From November 15 to November 22, the Miami Book Fair will host free virtual programming featuring learning activities for children and a lineup of more than 200 authors. Be sure to catch Amy Paige Condon, who will join former Miami Herald publisher David Lawrence for a virtual discussion of her book, A Nervous Man Shouldn’t Be Here in the First Place: The Life of Bill Baggs, the first biography on the life of the young Miami News editor and his impact on some of the twentieth century’s most earth-shattering events. Ahead of the literary talk, which will be available online, Condon shares some of her insight below.
What inspired you to write about Bill Baggs?
I first heard about Bigg Baggs when I visited the state park on Key Biscayne named after him during my first week on the job as a county manager’s trainee. I ended up working as a planner for the Miami-Dade County Park and Recreation Department during the next 16 years, and every time I spoke with the park ranger I learned a little more about Baggs’ work as an editor and how he fought for civil rights and for the state park. In 2007, I took a weekend-long creative writing class at Miami-Dade College, and that’s where I met his widow, Frec Baggs, who told me so much more about him. That’s when I knew I was meant to tell his life story.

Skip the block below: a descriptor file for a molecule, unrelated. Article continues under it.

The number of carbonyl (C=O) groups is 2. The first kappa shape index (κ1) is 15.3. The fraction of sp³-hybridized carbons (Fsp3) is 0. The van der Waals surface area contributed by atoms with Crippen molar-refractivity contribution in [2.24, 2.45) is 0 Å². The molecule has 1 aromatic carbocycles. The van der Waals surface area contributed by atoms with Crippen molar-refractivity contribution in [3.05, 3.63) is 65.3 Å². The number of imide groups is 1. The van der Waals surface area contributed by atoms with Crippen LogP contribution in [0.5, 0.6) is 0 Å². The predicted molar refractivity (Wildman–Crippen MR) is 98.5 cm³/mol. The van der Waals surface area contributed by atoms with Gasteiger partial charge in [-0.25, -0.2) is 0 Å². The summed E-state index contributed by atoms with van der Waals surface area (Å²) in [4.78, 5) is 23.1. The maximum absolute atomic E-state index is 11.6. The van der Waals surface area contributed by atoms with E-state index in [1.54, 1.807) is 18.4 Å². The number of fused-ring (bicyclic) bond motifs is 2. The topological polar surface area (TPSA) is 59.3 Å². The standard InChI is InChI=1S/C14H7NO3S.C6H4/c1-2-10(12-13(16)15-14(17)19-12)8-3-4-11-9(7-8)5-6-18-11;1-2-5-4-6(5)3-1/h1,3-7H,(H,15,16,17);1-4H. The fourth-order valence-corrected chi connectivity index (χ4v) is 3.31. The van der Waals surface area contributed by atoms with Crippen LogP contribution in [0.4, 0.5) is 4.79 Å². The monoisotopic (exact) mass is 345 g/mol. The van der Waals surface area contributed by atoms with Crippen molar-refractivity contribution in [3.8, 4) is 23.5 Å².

What have you found most fascinating about the Miami journalist?
Bill was one of the Southern civil rights editors, a small cadre of newspaper reporters and editors who broke with the prevailing Jim Crow codes and pushed for desegregation in schools and other public facilities. He helped negotiate the desegregation of Burdines’ and Jordan Marsh’s tearooms, restrooms, and dressing rooms and held the commitment letter in trust. His newspaper broke the Cuban Missile Crisis story two weeks before President Kennedy confirmed that the Soviet Union was building missile silos on the island. Also, Baggs was the last U.S. journalist to interview North Vietnamese President Ho Chi Minh during the Vietnam War. He traveled there twice and brought back with him what was called the aide-memoire, North Vietnam’s conditions for peace. These became the basis of the Paris Peace Talks.
How has the pandemic affected your work as a writer?
I can work from anywhere, but I really miss interviewing people in person and immersing myself in a moment, because that’s really where the story is—in the body language, in the noise, smells, sounds, and feelings. I had so hoped to launch A Nervous Man Shouldn’t Be Here in the First Place in person in Miami, but I’m also embracing that by going virtual we may reach more readers who might not have discovered the book. I cannot wait for the conversation with Dave Lawrence. I’m a fan and it will be like being interviewed by one of the newspaper’s greats.